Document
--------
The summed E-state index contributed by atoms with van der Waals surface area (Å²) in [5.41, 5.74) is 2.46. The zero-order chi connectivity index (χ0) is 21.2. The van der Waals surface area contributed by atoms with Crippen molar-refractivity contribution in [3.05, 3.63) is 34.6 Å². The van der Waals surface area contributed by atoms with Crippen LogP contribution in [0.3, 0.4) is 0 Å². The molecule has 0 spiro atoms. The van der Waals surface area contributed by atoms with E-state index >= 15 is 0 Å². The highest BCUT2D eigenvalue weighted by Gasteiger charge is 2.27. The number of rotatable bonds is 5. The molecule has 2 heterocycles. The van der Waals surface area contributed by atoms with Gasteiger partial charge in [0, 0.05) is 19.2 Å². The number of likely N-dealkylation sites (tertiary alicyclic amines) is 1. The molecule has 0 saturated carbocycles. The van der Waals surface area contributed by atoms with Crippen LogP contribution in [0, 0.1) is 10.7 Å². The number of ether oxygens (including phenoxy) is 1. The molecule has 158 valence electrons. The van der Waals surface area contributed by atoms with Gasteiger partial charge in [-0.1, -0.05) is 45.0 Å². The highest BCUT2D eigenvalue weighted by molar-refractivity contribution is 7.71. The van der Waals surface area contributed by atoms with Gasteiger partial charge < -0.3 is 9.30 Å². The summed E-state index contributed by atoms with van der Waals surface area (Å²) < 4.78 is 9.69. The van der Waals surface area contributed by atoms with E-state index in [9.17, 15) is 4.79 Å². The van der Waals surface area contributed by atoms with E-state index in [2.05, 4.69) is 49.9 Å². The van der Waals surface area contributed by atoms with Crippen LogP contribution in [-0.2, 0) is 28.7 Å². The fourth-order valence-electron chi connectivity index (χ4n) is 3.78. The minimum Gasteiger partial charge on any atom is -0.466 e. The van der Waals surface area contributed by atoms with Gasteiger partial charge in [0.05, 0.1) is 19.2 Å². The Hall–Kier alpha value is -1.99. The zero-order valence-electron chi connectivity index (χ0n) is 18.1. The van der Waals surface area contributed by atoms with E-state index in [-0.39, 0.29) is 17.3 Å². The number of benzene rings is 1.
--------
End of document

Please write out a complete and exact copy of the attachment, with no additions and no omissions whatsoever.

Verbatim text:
The summed E-state index contributed by atoms with van der Waals surface area (Å²) in [5.41, 5.74) is 2.46. The zero-order chi connectivity index (χ0) is 21.2. The van der Waals surface area contributed by atoms with Crippen molar-refractivity contribution in [3.05, 3.63) is 34.6 Å². The van der Waals surface area contributed by atoms with Crippen LogP contribution in [0.3, 0.4) is 0 Å². The molecule has 0 spiro atoms. The van der Waals surface area contributed by atoms with E-state index >= 15 is 0 Å². The highest BCUT2D eigenvalue weighted by Gasteiger charge is 2.27. The number of rotatable bonds is 5. The molecule has 2 heterocycles. The van der Waals surface area contributed by atoms with Gasteiger partial charge in [0, 0.05) is 19.2 Å². The number of likely N-dealkylation sites (tertiary alicyclic amines) is 1. The molecule has 0 saturated carbocycles. The van der Waals surface area contributed by atoms with Crippen LogP contribution in [0, 0.1) is 10.7 Å². The number of ether oxygens (including phenoxy) is 1. The molecule has 158 valence electrons. The van der Waals surface area contributed by atoms with Gasteiger partial charge in [-0.1, -0.05) is 45.0 Å². The highest BCUT2D eigenvalue weighted by molar-refractivity contribution is 7.71. The van der Waals surface area contributed by atoms with Gasteiger partial charge < -0.3 is 9.30 Å². The summed E-state index contributed by atoms with van der Waals surface area (Å²) < 4.78 is 9.69. The van der Waals surface area contributed by atoms with E-state index in [9.17, 15) is 4.79 Å². The van der Waals surface area contributed by atoms with E-state index in [2.05, 4.69) is 49.9 Å². The van der Waals surface area contributed by atoms with Crippen LogP contribution in [-0.2, 0) is 28.7 Å². The fourth-order valence-electron chi connectivity index (χ4n) is 3.78. The minimum Gasteiger partial charge on any atom is -0.466 e. The van der Waals surface area contributed by atoms with Gasteiger partial charge in [0.05, 0.1) is 19.2 Å². The Hall–Kier alpha value is -1.99. The zero-order valence-electron chi connectivity index (χ0n) is 18.1. The van der Waals surface area contributed by atoms with E-state index in [-0.39, 0.29) is 17.3 Å². The number of benzene rings is 1.